LatinoJustice PRLDEF Calls on Department of Justice to Investigate the killing of Eric Garner

FOR IMMEDIATE RELEASE: December 3, 2014

CONTACT: John Garcia, Director of Communications, 212-739-7513, 917-673-9095 or jgarcia@latinojustice.org.

In the wake of a New York grand jury failing to indict a police officer in the death of a Staten Island man, LatinoJustice PRLDEF and a coalition of community advocates are urging the U.S. Department of Justice to undertake a full federal civil rights investigation into the circumstances surrounding the death of Eric Garner, and the New York Police Department’s use of force policies.

Eric Garner, an asthmatic 43-year-old father of six, died July 17 after police put him in what officials admitted was an illegal chokehold. The New York City Police Department prohibits the move. The New York City medical examiner ruled Garner's death a homicide. The cause of death was "compression of neck (choke hold), compression of chest and prone positioning during physical restraint by police."

A Staten Island Special grand jury refused Wednesday to indict the police officer on any of the possible charges faced by Officer Daniel Pantaleo.

A video of the incident shows that Garner did not go after Officer Pantaleo, but had his back to him. Officer Pantaleo jumped Garner, who had his hands raised, from behind, then tackling him to the ground.

"I can't breathe! I can't breathe," Garner cries out in the video. Seconds later, the 350-pound man, lay motionless and unresponsive on the sidewalk. An ambulance carried him away on a stretcher.

“Where is the accountability, respect and courtesy to our communities?, said Juan Cartagena, President and General Counsel, LatinoJustice PRLDEF. “We demand full accountability for all officers directly or indirectly responsible for Mr. Garner’s death, and all officers who brutalize and abuse their power in our communities. Our communities are tired, angry and fed up with the NYPD’s discriminatory “broken windows” policing that results in increasing numbers of Blacks and Latinos being incarcerated in New York City. It is now imperative that a full revision of the NYPD’s use of force policies be undertaken by the Department of Justice. We cannot permit another Eric Garner and another Anthony Baez. Now, more than ever, we need action by the Department of Justice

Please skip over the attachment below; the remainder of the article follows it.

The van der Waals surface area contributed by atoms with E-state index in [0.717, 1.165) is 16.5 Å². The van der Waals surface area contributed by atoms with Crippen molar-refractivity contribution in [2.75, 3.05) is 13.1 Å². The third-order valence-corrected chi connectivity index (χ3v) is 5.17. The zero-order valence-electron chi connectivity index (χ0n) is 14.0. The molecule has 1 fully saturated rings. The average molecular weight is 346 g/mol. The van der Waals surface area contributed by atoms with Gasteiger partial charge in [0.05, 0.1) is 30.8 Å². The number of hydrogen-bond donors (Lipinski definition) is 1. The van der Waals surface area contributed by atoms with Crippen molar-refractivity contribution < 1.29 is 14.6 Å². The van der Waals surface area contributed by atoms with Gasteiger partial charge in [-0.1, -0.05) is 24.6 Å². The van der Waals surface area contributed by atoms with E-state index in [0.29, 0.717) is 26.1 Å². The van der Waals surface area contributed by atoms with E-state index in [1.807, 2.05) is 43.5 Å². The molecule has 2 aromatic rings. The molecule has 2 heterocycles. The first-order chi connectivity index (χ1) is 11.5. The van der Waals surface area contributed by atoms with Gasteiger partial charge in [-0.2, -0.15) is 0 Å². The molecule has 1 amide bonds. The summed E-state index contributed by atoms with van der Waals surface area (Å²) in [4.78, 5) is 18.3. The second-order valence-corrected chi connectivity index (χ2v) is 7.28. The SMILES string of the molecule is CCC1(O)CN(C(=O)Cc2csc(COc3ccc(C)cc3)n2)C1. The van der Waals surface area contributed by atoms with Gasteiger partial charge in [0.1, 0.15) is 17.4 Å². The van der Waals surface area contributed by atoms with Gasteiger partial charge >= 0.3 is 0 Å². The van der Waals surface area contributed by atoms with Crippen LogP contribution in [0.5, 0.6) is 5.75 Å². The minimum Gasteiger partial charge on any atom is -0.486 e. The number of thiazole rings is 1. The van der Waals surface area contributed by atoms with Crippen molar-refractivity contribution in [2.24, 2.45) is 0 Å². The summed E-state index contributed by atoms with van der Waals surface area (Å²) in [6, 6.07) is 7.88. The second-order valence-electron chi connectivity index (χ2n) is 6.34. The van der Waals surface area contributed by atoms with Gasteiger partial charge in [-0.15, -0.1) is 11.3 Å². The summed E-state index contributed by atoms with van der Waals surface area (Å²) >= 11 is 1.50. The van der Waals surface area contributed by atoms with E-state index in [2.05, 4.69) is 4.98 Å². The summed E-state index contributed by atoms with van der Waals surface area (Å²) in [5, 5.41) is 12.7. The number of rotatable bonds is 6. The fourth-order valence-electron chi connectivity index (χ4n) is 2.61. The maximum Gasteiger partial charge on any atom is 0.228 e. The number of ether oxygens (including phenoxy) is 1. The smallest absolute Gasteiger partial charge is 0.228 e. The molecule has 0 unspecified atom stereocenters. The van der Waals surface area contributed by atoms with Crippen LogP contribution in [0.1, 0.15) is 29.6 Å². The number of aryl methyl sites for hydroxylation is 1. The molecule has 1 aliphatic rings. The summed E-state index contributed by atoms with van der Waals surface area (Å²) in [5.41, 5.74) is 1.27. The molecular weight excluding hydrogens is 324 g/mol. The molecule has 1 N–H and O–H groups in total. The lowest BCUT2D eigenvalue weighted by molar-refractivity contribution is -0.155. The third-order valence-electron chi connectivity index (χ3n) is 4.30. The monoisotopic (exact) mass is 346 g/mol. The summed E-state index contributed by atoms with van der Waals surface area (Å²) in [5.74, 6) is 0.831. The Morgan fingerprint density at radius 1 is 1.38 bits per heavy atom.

LatinoJustice and other community allies have also urged Governor Cuomo to veto a new bill that that would effectively give the police unions control over discipline for police wrongdoing. The bill would deposit disciplinary authority over police misconduct in the collective bargaining process instead of where it should lie among elected officials who control public policy, according to a letter LatinoJustice sent to the governor urging a veto of the bill.

The bill would move disciplinary authority over police misconduct into the collective bargaining process, rather than with the appropriate outside independent criminal justice agencies, according to a letter LatinoJustice sent to the governor urging him to veto the bill.

The bill was passed with no advance notice to the public on the final day of the June 2014 legislative session.

“This decision brings into sharp focus why the governor must veto the bill and thereby uphold the principle that police serve the public interest and they must be held accountable for their actions,” Cartagena said. “The bill will restore the notorious 48-hour rule where the Police Benevolent Association attorneys could shield officers from any questioning whenever they discharge their weapons."

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